Liberals are trying to pound home the idea that Mitt Romney is out of touch with regular Americans. At least he's not trying to take away their wedding presents.
This week MSNBC played a selectively edited videotape of Mr. Romney seemingly showing his fascination with the process of ordering food at a Wawa restaurant in Pennsylvania. Reporter Andrea Mitchell compared the visit to George H. W. Bush's alleged amazement with a grocery store scanner in 1992. MSNBC was called on the doctored tape, but the news organization failed to apologize. This follows closely after three journalists were fired from an NBC affiliate in Miami for editing the audio tape of George Zimmerman's 911 call the night he shot Trayvon Martin to make it more inflammatory.
Other media outlets are behaving more responsibly. Late Thursday, Politico suspended White House correspondent Joseph Williams for saying that Mr. Romney is only relaxed among white people. Appearing on MSNBC, Mr. Williams had said that Mr. Romney is "stiff and awkward in town hall settings" because he "can't relate to people" who aren't like him, but he can relax on "Fox and Friends" because "they're white folks who are very much relaxed in their own company." Politico said these comments "fell short of our standards for fairness and judgment in an especially unfortunate way."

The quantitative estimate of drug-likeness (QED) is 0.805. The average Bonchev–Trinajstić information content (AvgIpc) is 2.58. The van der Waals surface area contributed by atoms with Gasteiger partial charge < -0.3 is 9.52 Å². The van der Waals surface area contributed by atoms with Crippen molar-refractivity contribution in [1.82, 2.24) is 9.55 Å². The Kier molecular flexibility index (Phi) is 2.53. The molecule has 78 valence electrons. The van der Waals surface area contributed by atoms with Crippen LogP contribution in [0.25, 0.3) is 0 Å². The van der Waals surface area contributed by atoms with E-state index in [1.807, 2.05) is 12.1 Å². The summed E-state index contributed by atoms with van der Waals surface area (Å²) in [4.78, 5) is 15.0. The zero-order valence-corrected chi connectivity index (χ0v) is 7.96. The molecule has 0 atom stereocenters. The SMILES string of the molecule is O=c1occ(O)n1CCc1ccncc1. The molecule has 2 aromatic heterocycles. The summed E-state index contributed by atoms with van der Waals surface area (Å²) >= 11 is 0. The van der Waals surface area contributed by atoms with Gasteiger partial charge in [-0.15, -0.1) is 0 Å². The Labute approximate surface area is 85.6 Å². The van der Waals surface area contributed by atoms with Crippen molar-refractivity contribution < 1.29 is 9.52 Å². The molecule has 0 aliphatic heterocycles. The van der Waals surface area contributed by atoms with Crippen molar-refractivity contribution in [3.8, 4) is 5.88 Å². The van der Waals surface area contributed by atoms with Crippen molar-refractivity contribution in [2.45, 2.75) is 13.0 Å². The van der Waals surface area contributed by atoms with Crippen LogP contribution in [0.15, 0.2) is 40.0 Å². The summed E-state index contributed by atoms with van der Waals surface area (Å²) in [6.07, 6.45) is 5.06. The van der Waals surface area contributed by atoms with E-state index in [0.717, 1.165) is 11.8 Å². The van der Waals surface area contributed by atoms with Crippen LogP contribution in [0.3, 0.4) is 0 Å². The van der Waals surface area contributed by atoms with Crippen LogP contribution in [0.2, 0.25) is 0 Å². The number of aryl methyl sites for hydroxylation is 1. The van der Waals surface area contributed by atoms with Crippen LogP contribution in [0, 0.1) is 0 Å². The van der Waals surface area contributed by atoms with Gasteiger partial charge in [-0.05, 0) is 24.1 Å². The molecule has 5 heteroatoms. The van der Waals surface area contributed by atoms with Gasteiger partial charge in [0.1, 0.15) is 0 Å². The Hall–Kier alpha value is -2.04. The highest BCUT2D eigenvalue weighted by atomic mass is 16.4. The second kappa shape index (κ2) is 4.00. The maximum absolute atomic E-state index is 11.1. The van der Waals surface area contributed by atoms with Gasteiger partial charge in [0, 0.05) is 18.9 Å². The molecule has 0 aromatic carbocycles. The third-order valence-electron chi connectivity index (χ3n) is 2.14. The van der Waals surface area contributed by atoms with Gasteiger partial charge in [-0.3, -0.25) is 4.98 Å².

The Pew Research Center for the People and the Press released a survey last week finding most respondents believed Mr. Obama "connects well with ordinary Americans" much more so than Mr. Romney. Even so, Mr. Obama is hardly a man of the people. Never known for his warmth and affability, Mr. Obama was often compared during the 2008 campaign to the unemotional Mr. Spock from Star Trek.
This contrasts with his Democratic predecessor, Bill Clinton, who was much more skilled as a politician. Mr. Clinton felt our pain; Mr. Obama thinks record unemployment rates are a sign the private sector is doing "just fine." Mr. Clinton smiled with his eyes; Mr. Obama does so with a hint of a sneer. Mr. Clinton was a classic populist politician; Mr. Obama comes across more as a marketing concept. His record numbers of golf outings and fundraisers with Hollywood celebrities will not enhance his image as someone who fundamentally connects with America.
The latest Obama campaign fundraising vehicle will not help, either. The "Obama Event Registry" asks people planning weddings to have guests send a donation to the campaign in place of a gift to the newlyweds. "Let your friends know how important this election is to you," the site exhorts. "It's a great way to support the president on your big day" and "goes a lot further than a gravy bowl."
This may very well go down as the tackiest political appeal in history, at least until the campaign suggests that people organizing funerals have donations sent to Mr. Obama in lieu of flowers.
Obama might do well to request flowers sent to the funeral of the US economy, although it has yet to be taken off life support. His fiscal policies have done as much damage as his predecessors.